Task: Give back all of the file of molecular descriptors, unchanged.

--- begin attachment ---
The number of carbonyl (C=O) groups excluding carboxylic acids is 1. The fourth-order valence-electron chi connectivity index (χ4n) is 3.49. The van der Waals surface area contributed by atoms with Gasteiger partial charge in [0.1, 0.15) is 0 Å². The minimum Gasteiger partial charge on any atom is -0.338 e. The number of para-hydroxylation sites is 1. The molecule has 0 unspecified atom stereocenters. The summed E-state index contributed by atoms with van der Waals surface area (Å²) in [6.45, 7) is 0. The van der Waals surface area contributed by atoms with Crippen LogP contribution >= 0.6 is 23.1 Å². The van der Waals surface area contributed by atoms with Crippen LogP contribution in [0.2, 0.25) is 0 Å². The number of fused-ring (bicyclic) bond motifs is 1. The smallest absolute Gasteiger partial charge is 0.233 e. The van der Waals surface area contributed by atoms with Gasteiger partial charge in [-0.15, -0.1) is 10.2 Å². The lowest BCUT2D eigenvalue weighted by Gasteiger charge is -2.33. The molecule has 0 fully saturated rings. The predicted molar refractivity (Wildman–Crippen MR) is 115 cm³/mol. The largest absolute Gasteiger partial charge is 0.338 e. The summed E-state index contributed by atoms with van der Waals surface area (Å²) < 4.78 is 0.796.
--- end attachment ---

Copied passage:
The number of carbonyl (C=O) groups excluding carboxylic acids is 1. The fourth-order valence-electron chi connectivity index (χ4n) is 3.49. The van der Waals surface area contributed by atoms with Gasteiger partial charge in [0.1, 0.15) is 0 Å². The minimum Gasteiger partial charge on any atom is -0.338 e. The number of para-hydroxylation sites is 1. The molecule has 0 unspecified atom stereocenters. The summed E-state index contributed by atoms with van der Waals surface area (Å²) in [6.45, 7) is 0. The van der Waals surface area contributed by atoms with Crippen LogP contribution >= 0.6 is 23.1 Å². The van der Waals surface area contributed by atoms with Crippen LogP contribution in [0.2, 0.25) is 0 Å². The number of fused-ring (bicyclic) bond motifs is 1. The smallest absolute Gasteiger partial charge is 0.233 e. The van der Waals surface area contributed by atoms with Gasteiger partial charge in [-0.15, -0.1) is 10.2 Å². The lowest BCUT2D eigenvalue weighted by Gasteiger charge is -2.33. The molecule has 0 fully saturated rings. The predicted molar refractivity (Wildman–Crippen MR) is 115 cm³/mol. The largest absolute Gasteiger partial charge is 0.338 e. The summed E-state index contributed by atoms with van der Waals surface area (Å²) < 4.78 is 0.796.